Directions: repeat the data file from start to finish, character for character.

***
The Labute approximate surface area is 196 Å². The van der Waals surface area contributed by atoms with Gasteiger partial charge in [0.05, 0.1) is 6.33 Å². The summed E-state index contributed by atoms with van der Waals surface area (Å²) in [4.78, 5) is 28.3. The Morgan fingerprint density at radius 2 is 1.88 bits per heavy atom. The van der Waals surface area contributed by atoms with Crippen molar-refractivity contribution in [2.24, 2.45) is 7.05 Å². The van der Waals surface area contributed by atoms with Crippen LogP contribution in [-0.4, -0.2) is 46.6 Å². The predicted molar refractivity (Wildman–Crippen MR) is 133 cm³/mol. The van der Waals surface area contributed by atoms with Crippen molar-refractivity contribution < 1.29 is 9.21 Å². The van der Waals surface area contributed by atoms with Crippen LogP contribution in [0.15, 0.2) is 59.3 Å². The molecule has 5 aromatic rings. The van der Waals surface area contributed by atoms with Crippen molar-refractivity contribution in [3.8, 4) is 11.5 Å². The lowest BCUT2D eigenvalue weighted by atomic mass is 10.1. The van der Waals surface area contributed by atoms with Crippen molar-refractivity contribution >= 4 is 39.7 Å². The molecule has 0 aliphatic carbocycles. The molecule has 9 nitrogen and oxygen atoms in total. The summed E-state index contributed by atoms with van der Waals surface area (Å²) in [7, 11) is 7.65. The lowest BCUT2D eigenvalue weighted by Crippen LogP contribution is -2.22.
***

The Labute approximate surface area is 196 Å². The van der Waals surface area contributed by atoms with Gasteiger partial charge in [0.05, 0.1) is 6.33 Å². The summed E-state index contributed by atoms with van der Waals surface area (Å²) in [4.78, 5) is 28.3. The Morgan fingerprint density at radius 2 is 1.88 bits per heavy atom. The van der Waals surface area contributed by atoms with Crippen molar-refractivity contribution in [2.24, 2.45) is 7.05 Å². The van der Waals surface area contributed by atoms with Crippen LogP contribution in [-0.4, -0.2) is 46.6 Å². The predicted molar refractivity (Wildman–Crippen MR) is 133 cm³/mol. The van der Waals surface area contributed by atoms with Crippen molar-refractivity contribution < 1.29 is 9.21 Å². The van der Waals surface area contributed by atoms with Crippen LogP contribution in [0.15, 0.2) is 59.3 Å². The molecule has 5 aromatic rings. The van der Waals surface area contributed by atoms with Crippen molar-refractivity contribution in [3.8, 4) is 11.5 Å². The lowest BCUT2D eigenvalue weighted by atomic mass is 10.1. The van der Waals surface area contributed by atoms with Crippen molar-refractivity contribution >= 4 is 39.7 Å². The molecule has 0 aliphatic carbocycles. The molecule has 9 nitrogen and oxygen atoms in total. The summed E-state index contributed by atoms with van der Waals surface area (Å²) in [7, 11) is 7.65. The lowest BCUT2D eigenvalue weighted by Crippen LogP contribution is -2.22.